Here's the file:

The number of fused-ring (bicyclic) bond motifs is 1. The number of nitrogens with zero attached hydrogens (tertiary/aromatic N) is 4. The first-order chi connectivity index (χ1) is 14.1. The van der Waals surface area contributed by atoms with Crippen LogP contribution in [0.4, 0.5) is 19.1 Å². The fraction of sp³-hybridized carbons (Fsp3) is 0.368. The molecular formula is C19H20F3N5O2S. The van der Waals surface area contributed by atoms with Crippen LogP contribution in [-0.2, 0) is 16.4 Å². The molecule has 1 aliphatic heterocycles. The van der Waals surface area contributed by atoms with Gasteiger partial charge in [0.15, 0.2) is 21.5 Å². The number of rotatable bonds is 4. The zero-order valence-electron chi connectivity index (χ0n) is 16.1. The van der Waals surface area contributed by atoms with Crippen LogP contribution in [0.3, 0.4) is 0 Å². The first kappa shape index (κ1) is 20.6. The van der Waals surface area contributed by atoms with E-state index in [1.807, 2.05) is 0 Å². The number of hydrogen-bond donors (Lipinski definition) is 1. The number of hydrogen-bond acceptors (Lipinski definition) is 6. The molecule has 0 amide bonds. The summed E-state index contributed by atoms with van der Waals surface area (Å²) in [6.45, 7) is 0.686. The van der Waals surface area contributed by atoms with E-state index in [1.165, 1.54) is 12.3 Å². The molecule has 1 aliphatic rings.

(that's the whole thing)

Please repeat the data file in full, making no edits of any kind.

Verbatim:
The number of fused-ring (bicyclic) bond motifs is 1. The number of nitrogens with zero attached hydrogens (tertiary/aromatic N) is 4. The first-order chi connectivity index (χ1) is 14.1. The van der Waals surface area contributed by atoms with Crippen LogP contribution in [0.4, 0.5) is 19.1 Å². The fraction of sp³-hybridized carbons (Fsp3) is 0.368. The molecular formula is C19H20F3N5O2S. The van der Waals surface area contributed by atoms with Crippen LogP contribution in [-0.2, 0) is 16.4 Å². The molecule has 1 aliphatic heterocycles. The van der Waals surface area contributed by atoms with Gasteiger partial charge in [0.15, 0.2) is 21.5 Å². The number of rotatable bonds is 4. The zero-order valence-electron chi connectivity index (χ0n) is 16.1. The van der Waals surface area contributed by atoms with Crippen LogP contribution in [0.3, 0.4) is 0 Å². The first kappa shape index (κ1) is 20.6. The van der Waals surface area contributed by atoms with E-state index in [1.807, 2.05) is 0 Å². The number of hydrogen-bond donors (Lipinski definition) is 1. The number of hydrogen-bond acceptors (Lipinski definition) is 6. The molecule has 0 amide bonds. The summed E-state index contributed by atoms with van der Waals surface area (Å²) in [6.45, 7) is 0.686. The van der Waals surface area contributed by atoms with E-state index in [1.165, 1.54) is 12.3 Å². The molecule has 1 aliphatic rings.